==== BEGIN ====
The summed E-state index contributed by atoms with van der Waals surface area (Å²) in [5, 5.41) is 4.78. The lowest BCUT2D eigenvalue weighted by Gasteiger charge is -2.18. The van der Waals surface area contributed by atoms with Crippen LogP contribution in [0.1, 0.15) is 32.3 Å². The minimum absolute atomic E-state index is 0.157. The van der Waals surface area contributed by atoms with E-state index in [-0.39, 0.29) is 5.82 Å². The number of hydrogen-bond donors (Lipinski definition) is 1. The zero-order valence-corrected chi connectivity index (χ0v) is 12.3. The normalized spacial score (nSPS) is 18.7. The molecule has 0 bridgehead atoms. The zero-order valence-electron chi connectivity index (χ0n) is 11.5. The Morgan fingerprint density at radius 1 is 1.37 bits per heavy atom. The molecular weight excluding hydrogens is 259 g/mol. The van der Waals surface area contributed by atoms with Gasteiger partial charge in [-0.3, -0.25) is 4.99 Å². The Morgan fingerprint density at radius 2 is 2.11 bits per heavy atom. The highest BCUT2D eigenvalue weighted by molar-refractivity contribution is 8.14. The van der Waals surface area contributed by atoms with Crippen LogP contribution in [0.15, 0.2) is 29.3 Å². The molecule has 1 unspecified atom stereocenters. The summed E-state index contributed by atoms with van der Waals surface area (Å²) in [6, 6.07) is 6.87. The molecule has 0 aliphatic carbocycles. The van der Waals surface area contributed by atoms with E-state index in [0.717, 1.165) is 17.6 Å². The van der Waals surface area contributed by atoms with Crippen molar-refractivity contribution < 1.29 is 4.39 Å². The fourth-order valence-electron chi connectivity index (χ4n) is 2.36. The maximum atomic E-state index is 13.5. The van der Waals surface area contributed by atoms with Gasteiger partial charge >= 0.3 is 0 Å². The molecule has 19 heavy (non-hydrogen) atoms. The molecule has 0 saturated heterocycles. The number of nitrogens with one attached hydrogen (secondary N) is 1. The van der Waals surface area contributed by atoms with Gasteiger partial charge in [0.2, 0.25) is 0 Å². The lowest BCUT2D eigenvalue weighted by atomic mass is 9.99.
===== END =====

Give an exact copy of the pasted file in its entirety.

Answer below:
The summed E-state index contributed by atoms with van der Waals surface area (Å²) in [5, 5.41) is 4.78. The lowest BCUT2D eigenvalue weighted by Gasteiger charge is -2.18. The van der Waals surface area contributed by atoms with Crippen LogP contribution in [0.1, 0.15) is 32.3 Å². The minimum absolute atomic E-state index is 0.157. The van der Waals surface area contributed by atoms with E-state index in [-0.39, 0.29) is 5.82 Å². The number of hydrogen-bond donors (Lipinski definition) is 1. The zero-order valence-corrected chi connectivity index (χ0v) is 12.3. The normalized spacial score (nSPS) is 18.7. The molecule has 0 bridgehead atoms. The zero-order valence-electron chi connectivity index (χ0n) is 11.5. The Morgan fingerprint density at radius 1 is 1.37 bits per heavy atom. The molecular weight excluding hydrogens is 259 g/mol. The van der Waals surface area contributed by atoms with Gasteiger partial charge in [-0.3, -0.25) is 4.99 Å². The Morgan fingerprint density at radius 2 is 2.11 bits per heavy atom. The highest BCUT2D eigenvalue weighted by molar-refractivity contribution is 8.14. The van der Waals surface area contributed by atoms with Crippen LogP contribution in [0.15, 0.2) is 29.3 Å². The molecule has 1 unspecified atom stereocenters. The summed E-state index contributed by atoms with van der Waals surface area (Å²) in [6, 6.07) is 6.87. The molecule has 0 aliphatic carbocycles. The van der Waals surface area contributed by atoms with E-state index in [0.717, 1.165) is 17.6 Å². The van der Waals surface area contributed by atoms with Crippen molar-refractivity contribution < 1.29 is 4.39 Å². The fourth-order valence-electron chi connectivity index (χ4n) is 2.36. The maximum atomic E-state index is 13.5. The van der Waals surface area contributed by atoms with Gasteiger partial charge >= 0.3 is 0 Å². The molecule has 19 heavy (non-hydrogen) atoms. The molecule has 0 saturated heterocycles. The number of nitrogens with one attached hydrogen (secondary N) is 1. The van der Waals surface area contributed by atoms with Gasteiger partial charge in [0.2, 0.25) is 0 Å². The lowest BCUT2D eigenvalue weighted by atomic mass is 9.99.